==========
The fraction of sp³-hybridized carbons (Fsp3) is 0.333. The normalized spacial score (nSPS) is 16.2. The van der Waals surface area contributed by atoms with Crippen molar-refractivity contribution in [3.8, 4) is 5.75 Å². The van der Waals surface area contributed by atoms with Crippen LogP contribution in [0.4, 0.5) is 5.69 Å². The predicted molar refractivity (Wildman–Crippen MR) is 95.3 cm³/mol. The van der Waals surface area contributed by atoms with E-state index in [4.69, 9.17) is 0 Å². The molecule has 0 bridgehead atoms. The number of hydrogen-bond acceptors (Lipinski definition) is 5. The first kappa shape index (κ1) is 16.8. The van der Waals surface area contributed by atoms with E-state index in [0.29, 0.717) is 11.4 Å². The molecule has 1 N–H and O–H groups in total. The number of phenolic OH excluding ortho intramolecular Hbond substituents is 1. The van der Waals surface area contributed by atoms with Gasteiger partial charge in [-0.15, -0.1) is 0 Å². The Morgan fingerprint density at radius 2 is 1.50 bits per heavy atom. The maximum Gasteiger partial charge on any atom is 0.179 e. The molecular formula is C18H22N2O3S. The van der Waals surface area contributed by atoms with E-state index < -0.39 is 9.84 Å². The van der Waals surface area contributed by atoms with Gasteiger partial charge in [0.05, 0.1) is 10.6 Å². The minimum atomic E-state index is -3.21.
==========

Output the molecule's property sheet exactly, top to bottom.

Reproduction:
The fraction of sp³-hybridized carbons (Fsp3) is 0.333. The normalized spacial score (nSPS) is 16.2. The van der Waals surface area contributed by atoms with Crippen molar-refractivity contribution in [3.8, 4) is 5.75 Å². The van der Waals surface area contributed by atoms with Crippen LogP contribution in [0.4, 0.5) is 5.69 Å². The predicted molar refractivity (Wildman–Crippen MR) is 95.3 cm³/mol. The van der Waals surface area contributed by atoms with E-state index in [4.69, 9.17) is 0 Å². The molecule has 0 bridgehead atoms. The number of hydrogen-bond acceptors (Lipinski definition) is 5. The first kappa shape index (κ1) is 16.8. The van der Waals surface area contributed by atoms with E-state index in [0.29, 0.717) is 11.4 Å². The molecule has 1 N–H and O–H groups in total. The number of phenolic OH excluding ortho intramolecular Hbond substituents is 1. The van der Waals surface area contributed by atoms with Gasteiger partial charge in [-0.15, -0.1) is 0 Å². The Morgan fingerprint density at radius 2 is 1.50 bits per heavy atom. The maximum Gasteiger partial charge on any atom is 0.179 e. The molecular formula is C18H22N2O3S. The van der Waals surface area contributed by atoms with E-state index < -0.39 is 9.84 Å². The van der Waals surface area contributed by atoms with Gasteiger partial charge in [0.05, 0.1) is 10.6 Å². The minimum atomic E-state index is -3.21.